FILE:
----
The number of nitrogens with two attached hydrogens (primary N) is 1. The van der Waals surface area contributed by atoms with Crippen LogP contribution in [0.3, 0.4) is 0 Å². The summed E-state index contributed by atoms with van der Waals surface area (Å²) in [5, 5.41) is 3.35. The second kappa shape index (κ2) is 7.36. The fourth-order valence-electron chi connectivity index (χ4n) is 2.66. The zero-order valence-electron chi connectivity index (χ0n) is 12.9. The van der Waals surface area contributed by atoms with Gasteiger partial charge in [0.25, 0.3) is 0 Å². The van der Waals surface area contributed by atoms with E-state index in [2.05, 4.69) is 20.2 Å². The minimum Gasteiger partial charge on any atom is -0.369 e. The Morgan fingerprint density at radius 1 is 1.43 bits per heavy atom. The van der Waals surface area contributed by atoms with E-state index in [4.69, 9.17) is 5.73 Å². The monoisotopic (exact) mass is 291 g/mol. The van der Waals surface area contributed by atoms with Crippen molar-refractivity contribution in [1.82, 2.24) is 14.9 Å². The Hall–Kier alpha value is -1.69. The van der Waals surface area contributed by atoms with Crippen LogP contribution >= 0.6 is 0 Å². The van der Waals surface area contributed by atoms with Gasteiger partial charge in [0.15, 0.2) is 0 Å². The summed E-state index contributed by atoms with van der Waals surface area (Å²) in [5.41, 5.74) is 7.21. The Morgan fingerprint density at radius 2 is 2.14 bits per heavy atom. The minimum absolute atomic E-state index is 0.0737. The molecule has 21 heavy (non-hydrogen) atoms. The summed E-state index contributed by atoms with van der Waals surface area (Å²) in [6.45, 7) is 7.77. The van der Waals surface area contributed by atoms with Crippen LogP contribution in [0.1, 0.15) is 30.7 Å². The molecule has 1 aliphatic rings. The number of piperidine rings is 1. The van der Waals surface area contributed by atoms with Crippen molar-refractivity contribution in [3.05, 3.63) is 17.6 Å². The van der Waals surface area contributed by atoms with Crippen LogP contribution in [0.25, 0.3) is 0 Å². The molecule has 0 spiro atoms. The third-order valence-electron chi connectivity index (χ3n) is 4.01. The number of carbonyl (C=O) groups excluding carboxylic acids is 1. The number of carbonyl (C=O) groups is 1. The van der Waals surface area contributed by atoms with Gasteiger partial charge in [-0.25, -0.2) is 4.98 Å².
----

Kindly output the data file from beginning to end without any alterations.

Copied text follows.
The number of nitrogens with two attached hydrogens (primary N) is 1. The van der Waals surface area contributed by atoms with Crippen LogP contribution in [0.3, 0.4) is 0 Å². The summed E-state index contributed by atoms with van der Waals surface area (Å²) in [5, 5.41) is 3.35. The second kappa shape index (κ2) is 7.36. The fourth-order valence-electron chi connectivity index (χ4n) is 2.66. The zero-order valence-electron chi connectivity index (χ0n) is 12.9. The van der Waals surface area contributed by atoms with Gasteiger partial charge in [0.25, 0.3) is 0 Å². The van der Waals surface area contributed by atoms with E-state index in [2.05, 4.69) is 20.2 Å². The minimum Gasteiger partial charge on any atom is -0.369 e. The Morgan fingerprint density at radius 1 is 1.43 bits per heavy atom. The van der Waals surface area contributed by atoms with E-state index in [4.69, 9.17) is 5.73 Å². The monoisotopic (exact) mass is 291 g/mol. The van der Waals surface area contributed by atoms with Crippen molar-refractivity contribution in [1.82, 2.24) is 14.9 Å². The Hall–Kier alpha value is -1.69. The van der Waals surface area contributed by atoms with Crippen LogP contribution >= 0.6 is 0 Å². The van der Waals surface area contributed by atoms with Gasteiger partial charge in [0.15, 0.2) is 0 Å². The summed E-state index contributed by atoms with van der Waals surface area (Å²) in [5.41, 5.74) is 7.21. The Morgan fingerprint density at radius 2 is 2.14 bits per heavy atom. The minimum absolute atomic E-state index is 0.0737. The molecule has 21 heavy (non-hydrogen) atoms. The summed E-state index contributed by atoms with van der Waals surface area (Å²) in [6.45, 7) is 7.77. The van der Waals surface area contributed by atoms with Crippen LogP contribution in [0.1, 0.15) is 30.7 Å². The molecule has 1 aliphatic rings. The number of piperidine rings is 1. The van der Waals surface area contributed by atoms with Crippen molar-refractivity contribution in [3.05, 3.63) is 17.6 Å². The van der Waals surface area contributed by atoms with Crippen LogP contribution in [0.25, 0.3) is 0 Å². The molecule has 0 spiro atoms. The third-order valence-electron chi connectivity index (χ3n) is 4.01. The number of carbonyl (C=O) groups excluding carboxylic acids is 1. The number of carbonyl (C=O) groups is 1. The van der Waals surface area contributed by atoms with Gasteiger partial charge in [-0.25, -0.2) is 4.98 Å².